New research suggests that men who aren't well educated about their prostate cancer have a much more difficult time making treatment decisions.
Alan Kaplan, MD
New research suggests that men who aren’t well educated about their prostate cancer have a much more difficult time making treatment decisions.
Study author Alan Kaplan, MD, a resident physician in the UCLA Department of Urology, said this research should serve as a wakeup call for physicians, who can use the findings to target men less likely to know a lot about their prostate cancer and educate them prior to their appointments so they’re more comfortable making treatment decisions.
“For prostate cancer, there is no one right answer when it comes to treatment. It comes down to the right answer for each specific patient, and that is heavily dependent on their own personal preferences,” he said.
“Men in general, and specifically economically disadvantaged men, have a hard time deciding what their preferences are, how they feel about any possible complications and what the future after treatment might be like. If you don’t know anything about your disease, you’ll have a really tough time making a decision.”
For the study, a research team at UCLA surveyed 70 men at a Veterans Administration clinic who were newly diagnosed with localized prostate cancer and had enrolled in a randomized trial testing a novel shared decision-making tool. They collected baseline demographic and clinical information, such as age, race, education, coexisting medical conditions, relationship status, urinary and sexual dysfunction, and the patients’ prostate cancer knowledge.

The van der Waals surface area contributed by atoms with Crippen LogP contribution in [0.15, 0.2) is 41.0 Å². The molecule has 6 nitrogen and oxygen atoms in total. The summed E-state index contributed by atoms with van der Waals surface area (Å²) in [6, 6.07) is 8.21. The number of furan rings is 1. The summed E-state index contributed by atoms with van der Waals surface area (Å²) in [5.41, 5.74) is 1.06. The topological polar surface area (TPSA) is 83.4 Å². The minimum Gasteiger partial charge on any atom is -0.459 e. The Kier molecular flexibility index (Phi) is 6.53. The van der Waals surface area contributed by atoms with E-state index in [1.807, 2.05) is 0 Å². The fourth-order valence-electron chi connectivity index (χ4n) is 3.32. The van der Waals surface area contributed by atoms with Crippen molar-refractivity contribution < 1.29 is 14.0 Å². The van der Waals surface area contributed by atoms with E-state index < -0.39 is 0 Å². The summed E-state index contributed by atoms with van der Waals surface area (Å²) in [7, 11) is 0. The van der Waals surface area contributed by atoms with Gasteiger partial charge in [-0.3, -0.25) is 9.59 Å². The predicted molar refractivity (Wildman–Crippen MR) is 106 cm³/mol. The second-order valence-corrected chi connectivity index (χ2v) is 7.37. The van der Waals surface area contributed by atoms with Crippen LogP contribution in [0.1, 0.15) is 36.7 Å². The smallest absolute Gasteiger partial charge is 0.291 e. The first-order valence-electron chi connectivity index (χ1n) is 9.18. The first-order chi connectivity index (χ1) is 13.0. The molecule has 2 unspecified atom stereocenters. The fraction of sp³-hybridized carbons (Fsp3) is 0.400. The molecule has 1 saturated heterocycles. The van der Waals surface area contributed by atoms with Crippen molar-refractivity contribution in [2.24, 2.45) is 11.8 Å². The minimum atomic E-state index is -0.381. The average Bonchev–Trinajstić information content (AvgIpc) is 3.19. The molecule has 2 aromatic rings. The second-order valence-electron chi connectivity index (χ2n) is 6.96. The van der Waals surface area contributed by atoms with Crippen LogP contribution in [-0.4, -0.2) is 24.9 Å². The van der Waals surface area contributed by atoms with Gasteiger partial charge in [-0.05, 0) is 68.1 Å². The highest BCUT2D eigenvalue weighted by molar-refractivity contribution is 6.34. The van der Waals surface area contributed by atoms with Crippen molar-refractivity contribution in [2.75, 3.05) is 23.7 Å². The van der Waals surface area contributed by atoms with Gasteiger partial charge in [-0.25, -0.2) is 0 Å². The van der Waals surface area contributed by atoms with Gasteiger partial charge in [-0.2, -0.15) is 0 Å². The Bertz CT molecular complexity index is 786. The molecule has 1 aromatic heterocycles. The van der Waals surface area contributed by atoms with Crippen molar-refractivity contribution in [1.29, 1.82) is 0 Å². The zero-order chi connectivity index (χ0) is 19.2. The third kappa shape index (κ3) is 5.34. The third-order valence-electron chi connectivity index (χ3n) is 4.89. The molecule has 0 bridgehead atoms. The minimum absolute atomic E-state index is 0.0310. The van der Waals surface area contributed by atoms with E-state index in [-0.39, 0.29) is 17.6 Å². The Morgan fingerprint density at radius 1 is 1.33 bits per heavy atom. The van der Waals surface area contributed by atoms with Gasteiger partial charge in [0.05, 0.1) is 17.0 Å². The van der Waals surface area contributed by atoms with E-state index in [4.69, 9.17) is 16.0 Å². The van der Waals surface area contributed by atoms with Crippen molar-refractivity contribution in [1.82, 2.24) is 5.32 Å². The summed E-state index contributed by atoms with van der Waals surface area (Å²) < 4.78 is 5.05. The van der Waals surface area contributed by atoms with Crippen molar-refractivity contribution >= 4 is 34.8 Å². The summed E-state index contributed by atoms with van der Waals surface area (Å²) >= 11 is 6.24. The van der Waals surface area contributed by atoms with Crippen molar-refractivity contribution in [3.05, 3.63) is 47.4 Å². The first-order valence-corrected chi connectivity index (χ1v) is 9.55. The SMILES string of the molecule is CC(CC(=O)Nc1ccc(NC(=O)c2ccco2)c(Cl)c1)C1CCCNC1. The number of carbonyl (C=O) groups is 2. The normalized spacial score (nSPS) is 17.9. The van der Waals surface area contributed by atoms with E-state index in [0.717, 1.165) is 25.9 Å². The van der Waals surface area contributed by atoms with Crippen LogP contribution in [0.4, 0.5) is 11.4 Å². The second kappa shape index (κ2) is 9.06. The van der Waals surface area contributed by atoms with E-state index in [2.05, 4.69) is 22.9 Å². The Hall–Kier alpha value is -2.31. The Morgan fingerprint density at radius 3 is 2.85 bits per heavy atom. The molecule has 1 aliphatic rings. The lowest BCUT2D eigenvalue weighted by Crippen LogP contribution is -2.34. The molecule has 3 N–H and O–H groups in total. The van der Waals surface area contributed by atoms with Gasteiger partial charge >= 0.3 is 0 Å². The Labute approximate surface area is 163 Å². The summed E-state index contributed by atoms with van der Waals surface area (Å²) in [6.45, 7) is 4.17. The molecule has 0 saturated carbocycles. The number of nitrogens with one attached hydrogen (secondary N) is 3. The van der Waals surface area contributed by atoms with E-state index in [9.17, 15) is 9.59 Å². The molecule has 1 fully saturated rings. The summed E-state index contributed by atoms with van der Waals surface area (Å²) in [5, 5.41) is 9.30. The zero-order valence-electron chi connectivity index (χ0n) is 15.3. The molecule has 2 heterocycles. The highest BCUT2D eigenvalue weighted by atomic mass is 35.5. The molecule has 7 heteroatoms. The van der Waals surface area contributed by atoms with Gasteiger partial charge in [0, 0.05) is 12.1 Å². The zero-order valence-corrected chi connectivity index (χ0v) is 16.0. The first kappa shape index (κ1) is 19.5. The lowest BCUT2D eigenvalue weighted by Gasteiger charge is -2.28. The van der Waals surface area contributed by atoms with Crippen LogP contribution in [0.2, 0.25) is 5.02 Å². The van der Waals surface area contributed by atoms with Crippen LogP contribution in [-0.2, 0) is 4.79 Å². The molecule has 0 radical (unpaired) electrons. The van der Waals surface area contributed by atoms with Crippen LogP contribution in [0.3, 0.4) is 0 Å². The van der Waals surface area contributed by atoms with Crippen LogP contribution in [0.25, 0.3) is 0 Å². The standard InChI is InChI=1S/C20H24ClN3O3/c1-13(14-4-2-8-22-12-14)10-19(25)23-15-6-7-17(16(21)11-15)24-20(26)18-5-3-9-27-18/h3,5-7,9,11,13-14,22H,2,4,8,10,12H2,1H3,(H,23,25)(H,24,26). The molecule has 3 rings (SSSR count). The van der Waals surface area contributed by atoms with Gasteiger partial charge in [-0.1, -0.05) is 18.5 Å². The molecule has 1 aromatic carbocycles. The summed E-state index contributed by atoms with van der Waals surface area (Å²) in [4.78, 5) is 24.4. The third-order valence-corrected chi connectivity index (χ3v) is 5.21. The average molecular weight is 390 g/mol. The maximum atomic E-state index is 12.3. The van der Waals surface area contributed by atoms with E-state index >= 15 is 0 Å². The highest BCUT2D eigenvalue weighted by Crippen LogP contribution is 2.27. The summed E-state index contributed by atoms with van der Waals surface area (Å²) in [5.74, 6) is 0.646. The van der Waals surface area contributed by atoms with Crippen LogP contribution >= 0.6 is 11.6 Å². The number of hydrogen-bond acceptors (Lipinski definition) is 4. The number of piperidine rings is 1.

Kaplan said the team found that a low level of prostate cancer knowledge was associated with increased decisional conflict and higher uncertainty about what treatment to choose. Low levels of prostate cancer knowledge also were associated with lower perceived effectiveness—meaning the less they knew about their cancer, the less confidence they had that the treatment would be effective.
“Knowledge about prostate cancer is an identifiable target. Interventions designed to increase a patient’s comprehension of prostate cancer and its treatments may greatly reduce decisional conflict,” Kaplan said, adding that further study is needed to better characterize this relationship and identify effective targeted interventions.
Kaplan said economically disadvantaged men may be having more difficulty because they may not have as much experience negotiating the healthcare system and are less confident when communicating with doctors.
“Doctors, we know intuitively, should spend more time with their patients, especially when they’re making an important decision,” he said. “But all of us are challenged with the numbers of patients we must see in a day. If you know beforehand that a patient has a poor knowledge about his cancer, that’s someone you need to spend more time with.”
The findings from the 1-year study were published in the September 1, 2014 issue of Cancer.